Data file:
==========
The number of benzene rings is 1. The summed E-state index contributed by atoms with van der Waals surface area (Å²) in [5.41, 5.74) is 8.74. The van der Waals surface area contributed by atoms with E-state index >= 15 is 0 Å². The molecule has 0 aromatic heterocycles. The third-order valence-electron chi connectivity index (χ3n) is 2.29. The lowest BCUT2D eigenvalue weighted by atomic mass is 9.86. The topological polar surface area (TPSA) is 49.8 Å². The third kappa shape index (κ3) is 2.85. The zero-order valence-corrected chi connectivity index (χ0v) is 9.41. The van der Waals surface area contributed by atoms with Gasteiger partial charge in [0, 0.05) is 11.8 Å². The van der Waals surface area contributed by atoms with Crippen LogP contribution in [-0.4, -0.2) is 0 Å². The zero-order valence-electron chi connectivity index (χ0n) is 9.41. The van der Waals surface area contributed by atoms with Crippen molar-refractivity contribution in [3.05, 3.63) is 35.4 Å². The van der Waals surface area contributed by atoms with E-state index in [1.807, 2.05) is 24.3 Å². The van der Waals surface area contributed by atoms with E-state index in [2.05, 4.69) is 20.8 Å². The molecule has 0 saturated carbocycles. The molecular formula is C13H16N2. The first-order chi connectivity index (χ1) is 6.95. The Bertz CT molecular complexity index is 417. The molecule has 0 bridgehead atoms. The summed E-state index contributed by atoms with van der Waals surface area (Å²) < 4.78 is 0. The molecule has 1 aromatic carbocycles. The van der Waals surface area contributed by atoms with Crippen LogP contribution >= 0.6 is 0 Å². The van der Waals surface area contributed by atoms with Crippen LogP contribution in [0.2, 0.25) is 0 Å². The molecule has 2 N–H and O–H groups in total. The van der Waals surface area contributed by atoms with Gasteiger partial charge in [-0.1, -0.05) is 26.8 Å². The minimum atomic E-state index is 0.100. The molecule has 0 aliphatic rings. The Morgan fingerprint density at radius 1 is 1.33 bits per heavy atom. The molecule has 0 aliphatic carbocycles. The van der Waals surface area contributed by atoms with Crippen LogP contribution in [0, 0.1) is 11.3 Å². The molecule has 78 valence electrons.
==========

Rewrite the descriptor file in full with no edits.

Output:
The number of benzene rings is 1. The summed E-state index contributed by atoms with van der Waals surface area (Å²) in [5.41, 5.74) is 8.74. The van der Waals surface area contributed by atoms with E-state index >= 15 is 0 Å². The molecule has 0 aromatic heterocycles. The third-order valence-electron chi connectivity index (χ3n) is 2.29. The lowest BCUT2D eigenvalue weighted by atomic mass is 9.86. The topological polar surface area (TPSA) is 49.8 Å². The third kappa shape index (κ3) is 2.85. The zero-order valence-corrected chi connectivity index (χ0v) is 9.41. The van der Waals surface area contributed by atoms with Gasteiger partial charge in [0, 0.05) is 11.8 Å². The van der Waals surface area contributed by atoms with Crippen LogP contribution in [-0.4, -0.2) is 0 Å². The zero-order valence-electron chi connectivity index (χ0n) is 9.41. The van der Waals surface area contributed by atoms with Crippen molar-refractivity contribution in [3.05, 3.63) is 35.4 Å². The van der Waals surface area contributed by atoms with E-state index in [1.807, 2.05) is 24.3 Å². The van der Waals surface area contributed by atoms with E-state index in [2.05, 4.69) is 20.8 Å². The molecule has 0 saturated carbocycles. The molecular formula is C13H16N2. The first-order chi connectivity index (χ1) is 6.95. The Bertz CT molecular complexity index is 417. The molecule has 0 bridgehead atoms. The summed E-state index contributed by atoms with van der Waals surface area (Å²) < 4.78 is 0. The molecule has 1 aromatic carbocycles. The van der Waals surface area contributed by atoms with Crippen LogP contribution >= 0.6 is 0 Å². The van der Waals surface area contributed by atoms with Crippen LogP contribution in [0.2, 0.25) is 0 Å². The molecule has 2 N–H and O–H groups in total. The van der Waals surface area contributed by atoms with Gasteiger partial charge in [-0.1, -0.05) is 26.8 Å². The minimum atomic E-state index is 0.100. The molecule has 0 aliphatic rings. The Morgan fingerprint density at radius 1 is 1.33 bits per heavy atom. The molecule has 0 aliphatic carbocycles. The van der Waals surface area contributed by atoms with Crippen LogP contribution in [0, 0.1) is 11.3 Å². The molecule has 78 valence electrons.